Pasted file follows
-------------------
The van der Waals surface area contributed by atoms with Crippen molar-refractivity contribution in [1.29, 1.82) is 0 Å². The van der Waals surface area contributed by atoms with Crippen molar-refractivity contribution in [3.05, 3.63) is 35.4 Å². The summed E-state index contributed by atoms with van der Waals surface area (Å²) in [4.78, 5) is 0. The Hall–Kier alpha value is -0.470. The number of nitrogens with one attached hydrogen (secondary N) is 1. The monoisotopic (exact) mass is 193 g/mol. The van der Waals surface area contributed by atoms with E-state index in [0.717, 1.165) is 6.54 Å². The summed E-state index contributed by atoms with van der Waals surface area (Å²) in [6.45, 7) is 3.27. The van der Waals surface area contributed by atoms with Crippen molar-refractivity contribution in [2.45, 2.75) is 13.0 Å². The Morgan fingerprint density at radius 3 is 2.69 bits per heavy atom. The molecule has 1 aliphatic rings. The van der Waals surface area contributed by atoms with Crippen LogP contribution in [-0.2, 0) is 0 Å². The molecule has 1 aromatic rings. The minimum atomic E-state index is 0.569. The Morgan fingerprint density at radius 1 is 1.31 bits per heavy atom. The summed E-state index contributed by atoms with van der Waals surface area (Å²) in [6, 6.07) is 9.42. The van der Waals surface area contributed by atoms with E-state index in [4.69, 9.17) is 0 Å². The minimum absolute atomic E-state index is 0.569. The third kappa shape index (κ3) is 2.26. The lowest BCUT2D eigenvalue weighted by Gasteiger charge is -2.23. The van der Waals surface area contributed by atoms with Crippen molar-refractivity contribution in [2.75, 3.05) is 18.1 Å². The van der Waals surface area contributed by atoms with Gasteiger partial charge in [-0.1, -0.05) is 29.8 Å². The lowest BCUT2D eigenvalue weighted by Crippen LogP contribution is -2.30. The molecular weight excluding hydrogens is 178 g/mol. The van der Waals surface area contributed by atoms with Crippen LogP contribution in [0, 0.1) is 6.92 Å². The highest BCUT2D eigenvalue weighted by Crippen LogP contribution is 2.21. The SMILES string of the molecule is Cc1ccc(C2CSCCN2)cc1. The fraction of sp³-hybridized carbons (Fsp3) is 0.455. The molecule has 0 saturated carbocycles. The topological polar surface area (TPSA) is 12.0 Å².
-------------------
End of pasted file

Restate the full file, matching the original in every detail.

The van der Waals surface area contributed by atoms with Crippen molar-refractivity contribution in [1.29, 1.82) is 0 Å². The van der Waals surface area contributed by atoms with Crippen molar-refractivity contribution in [3.05, 3.63) is 35.4 Å². The summed E-state index contributed by atoms with van der Waals surface area (Å²) in [4.78, 5) is 0. The Hall–Kier alpha value is -0.470. The number of nitrogens with one attached hydrogen (secondary N) is 1. The monoisotopic (exact) mass is 193 g/mol. The van der Waals surface area contributed by atoms with E-state index in [0.717, 1.165) is 6.54 Å². The summed E-state index contributed by atoms with van der Waals surface area (Å²) in [6.45, 7) is 3.27. The van der Waals surface area contributed by atoms with Crippen molar-refractivity contribution in [2.45, 2.75) is 13.0 Å². The Morgan fingerprint density at radius 3 is 2.69 bits per heavy atom. The molecule has 1 aliphatic rings. The van der Waals surface area contributed by atoms with Crippen LogP contribution in [-0.2, 0) is 0 Å². The molecule has 1 aromatic rings. The minimum atomic E-state index is 0.569. The Morgan fingerprint density at radius 1 is 1.31 bits per heavy atom. The summed E-state index contributed by atoms with van der Waals surface area (Å²) in [6, 6.07) is 9.42. The van der Waals surface area contributed by atoms with E-state index in [4.69, 9.17) is 0 Å². The minimum absolute atomic E-state index is 0.569. The third kappa shape index (κ3) is 2.26. The lowest BCUT2D eigenvalue weighted by Gasteiger charge is -2.23. The van der Waals surface area contributed by atoms with Crippen molar-refractivity contribution in [2.75, 3.05) is 18.1 Å². The van der Waals surface area contributed by atoms with Gasteiger partial charge in [-0.1, -0.05) is 29.8 Å². The lowest BCUT2D eigenvalue weighted by Crippen LogP contribution is -2.30. The molecular weight excluding hydrogens is 178 g/mol. The van der Waals surface area contributed by atoms with Crippen LogP contribution in [0, 0.1) is 6.92 Å². The highest BCUT2D eigenvalue weighted by Crippen LogP contribution is 2.21. The SMILES string of the molecule is Cc1ccc(C2CSCCN2)cc1. The fraction of sp³-hybridized carbons (Fsp3) is 0.455. The molecule has 0 saturated carbocycles. The topological polar surface area (TPSA) is 12.0 Å².